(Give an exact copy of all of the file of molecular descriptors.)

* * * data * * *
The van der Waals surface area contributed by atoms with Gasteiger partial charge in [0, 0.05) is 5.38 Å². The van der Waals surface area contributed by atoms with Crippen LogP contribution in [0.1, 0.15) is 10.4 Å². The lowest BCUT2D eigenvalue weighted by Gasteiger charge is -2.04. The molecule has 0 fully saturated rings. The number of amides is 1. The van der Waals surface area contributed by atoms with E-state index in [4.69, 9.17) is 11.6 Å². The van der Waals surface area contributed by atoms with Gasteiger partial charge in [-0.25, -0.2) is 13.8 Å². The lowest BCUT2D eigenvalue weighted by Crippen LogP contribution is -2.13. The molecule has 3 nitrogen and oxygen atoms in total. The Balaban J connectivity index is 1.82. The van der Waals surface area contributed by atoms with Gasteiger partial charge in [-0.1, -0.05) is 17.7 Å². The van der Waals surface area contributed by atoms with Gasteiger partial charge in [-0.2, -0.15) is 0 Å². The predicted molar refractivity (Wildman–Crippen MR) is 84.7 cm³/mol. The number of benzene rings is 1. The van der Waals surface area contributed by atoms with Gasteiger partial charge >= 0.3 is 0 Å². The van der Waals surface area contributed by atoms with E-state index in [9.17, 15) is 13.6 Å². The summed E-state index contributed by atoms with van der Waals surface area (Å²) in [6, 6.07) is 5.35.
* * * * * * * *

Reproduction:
The van der Waals surface area contributed by atoms with Gasteiger partial charge in [0, 0.05) is 5.38 Å². The van der Waals surface area contributed by atoms with Crippen LogP contribution in [0.1, 0.15) is 10.4 Å². The lowest BCUT2D eigenvalue weighted by Gasteiger charge is -2.04. The molecule has 0 fully saturated rings. The number of amides is 1. The van der Waals surface area contributed by atoms with E-state index in [4.69, 9.17) is 11.6 Å². The van der Waals surface area contributed by atoms with Gasteiger partial charge in [-0.25, -0.2) is 13.8 Å². The lowest BCUT2D eigenvalue weighted by Crippen LogP contribution is -2.13. The molecule has 3 nitrogen and oxygen atoms in total. The Balaban J connectivity index is 1.82. The van der Waals surface area contributed by atoms with Gasteiger partial charge in [-0.1, -0.05) is 17.7 Å². The van der Waals surface area contributed by atoms with Gasteiger partial charge in [-0.2, -0.15) is 0 Å². The predicted molar refractivity (Wildman–Crippen MR) is 84.7 cm³/mol. The number of benzene rings is 1. The van der Waals surface area contributed by atoms with Gasteiger partial charge >= 0.3 is 0 Å². The van der Waals surface area contributed by atoms with E-state index in [9.17, 15) is 13.6 Å². The summed E-state index contributed by atoms with van der Waals surface area (Å²) in [6, 6.07) is 5.35.